- The pastor facing death is from Rasht in northern Iran
- Another pastor faces possible indictment for apostasy
- Christians are feeling the heat in other parts of the Muslim world
(CNN) — A Christan pastor in Iran has been sentenced to death for allegedly renouncing his Muslim religion and another faces a possible indictment on the same charge of apostasy, according to a prominent activist group working for human rights in Iran.
Youcef Nadarkhani, a 32-year-old member of the Church of Iran ministry and pastor of an approximately 400-person congregation in the northern city of Rasht, faces death, according to the International Campaign for Human Rights in Iran.
In the southern city of Shiraz, another Christian pastor, Behrouz Sadegh-Khanjani, 35, is facing a possible indictment for apostasy.
“This is part of a greater trend of persecution against Christians,” said Firouz Sadegh-Khanjani, brother of Behrouz and member of the Church of Iran’s Executive Council.
Christians are feeling the heat in other parts of the Muslim world as well.
In Iraq, Christians have been attacked and many have fled their homes for other lands. In Pakistan, a Christian woman faces a death sentence for blasphemy for allegedly defiling the name of the Prophet Mohammed.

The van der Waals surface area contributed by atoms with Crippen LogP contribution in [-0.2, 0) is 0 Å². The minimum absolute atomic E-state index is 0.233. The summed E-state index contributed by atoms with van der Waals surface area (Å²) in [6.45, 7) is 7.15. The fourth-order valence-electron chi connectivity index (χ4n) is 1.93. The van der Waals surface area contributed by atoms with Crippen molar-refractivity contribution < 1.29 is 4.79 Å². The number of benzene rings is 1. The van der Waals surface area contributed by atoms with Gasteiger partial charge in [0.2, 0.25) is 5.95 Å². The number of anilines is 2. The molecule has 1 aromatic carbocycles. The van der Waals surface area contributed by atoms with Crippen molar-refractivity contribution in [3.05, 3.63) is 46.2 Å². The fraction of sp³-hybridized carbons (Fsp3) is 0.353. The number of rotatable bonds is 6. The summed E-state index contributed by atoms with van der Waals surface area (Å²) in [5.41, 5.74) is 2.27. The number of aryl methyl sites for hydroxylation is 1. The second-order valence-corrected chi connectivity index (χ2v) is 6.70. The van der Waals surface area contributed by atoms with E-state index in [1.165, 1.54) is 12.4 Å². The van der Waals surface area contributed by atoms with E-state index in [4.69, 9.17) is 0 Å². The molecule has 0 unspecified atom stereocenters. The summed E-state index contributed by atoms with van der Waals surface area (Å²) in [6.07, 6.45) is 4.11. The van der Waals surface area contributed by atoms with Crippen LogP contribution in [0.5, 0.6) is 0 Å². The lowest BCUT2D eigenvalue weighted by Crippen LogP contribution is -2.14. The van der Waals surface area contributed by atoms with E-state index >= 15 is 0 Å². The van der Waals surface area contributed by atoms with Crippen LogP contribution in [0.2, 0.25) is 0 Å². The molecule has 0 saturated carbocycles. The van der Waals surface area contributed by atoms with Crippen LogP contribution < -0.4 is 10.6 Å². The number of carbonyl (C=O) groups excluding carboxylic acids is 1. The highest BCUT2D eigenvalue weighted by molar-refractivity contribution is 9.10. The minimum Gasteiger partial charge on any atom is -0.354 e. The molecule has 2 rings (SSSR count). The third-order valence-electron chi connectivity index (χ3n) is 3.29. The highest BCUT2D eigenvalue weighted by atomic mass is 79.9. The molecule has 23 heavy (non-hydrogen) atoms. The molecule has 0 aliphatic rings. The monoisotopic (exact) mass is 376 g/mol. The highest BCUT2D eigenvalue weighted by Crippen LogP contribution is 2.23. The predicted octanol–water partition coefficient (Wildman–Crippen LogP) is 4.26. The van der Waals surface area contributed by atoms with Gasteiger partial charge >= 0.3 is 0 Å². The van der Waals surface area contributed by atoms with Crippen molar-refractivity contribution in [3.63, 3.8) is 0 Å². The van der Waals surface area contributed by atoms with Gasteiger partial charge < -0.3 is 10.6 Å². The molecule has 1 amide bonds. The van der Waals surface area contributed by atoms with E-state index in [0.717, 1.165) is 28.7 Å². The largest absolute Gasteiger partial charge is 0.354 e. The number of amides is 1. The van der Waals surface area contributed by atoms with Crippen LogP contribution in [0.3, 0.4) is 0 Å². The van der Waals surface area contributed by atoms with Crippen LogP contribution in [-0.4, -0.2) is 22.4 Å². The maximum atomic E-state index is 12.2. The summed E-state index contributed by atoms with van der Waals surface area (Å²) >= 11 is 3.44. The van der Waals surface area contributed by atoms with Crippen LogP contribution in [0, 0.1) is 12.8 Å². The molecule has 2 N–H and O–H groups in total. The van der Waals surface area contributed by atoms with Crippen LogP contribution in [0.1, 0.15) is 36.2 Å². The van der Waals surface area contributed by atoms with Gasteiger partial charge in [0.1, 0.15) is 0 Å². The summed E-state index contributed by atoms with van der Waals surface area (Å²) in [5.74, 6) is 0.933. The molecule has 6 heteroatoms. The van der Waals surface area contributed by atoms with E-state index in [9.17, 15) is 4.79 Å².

On September 22, Iran’s 11th Circuit Criminal Court of Appeals for the Gilan Province upheld the death sentence and conviction of Nadarkhani for apostasy.
Apostasy is the “act of renouncing one’s religion,” the human rights group said Tuesday, but it “is not a crime under Iran’s Islamic Penal Code. Instead, the presiding judge in Nadarkhani’s case rested his opinion on texts by Iranian religious scholars.”
“It is the low point of any judicial system to sentence a person to death outside of its own legal framework,” said Aaron Rhodes, a spokesman for the campaign.
“To execute someone based on the religion they choose to practice or not practice is the ultimate form of religious discrimination and disregard for the freedom of conscience and belief.”
The judgment said Nadarkhani was born to Muslim parents but converted to Christianity when he was age 19 and it said that “during interrogations Nadarkhani made a written confession admitting he left Islam for Christianity.”
He said during his trial that his “interrogators pressured him into making the statement,” the campaign said.
“I am not an apostate. … Prior to 19 years old I did not accept any religion,” Nadarkhani said at trial, according to the campaign.
Nadarkhani said he was coaxed by an interrogator into thinking “that a person who is born to Muslim parents, and does not accept a religion other than Islam before reaching the religious maturity age (15 for males), is automatically a Muslim.”
Nadarkhani’s attorney on Sunday filed an objection to the sentence with Iran’s Supreme Court.
Two articles in the constitution grant Christians “the right to freely worship and form religious societies” and another “obligates the Iranian government to uphold the equality and human rights of Christians.”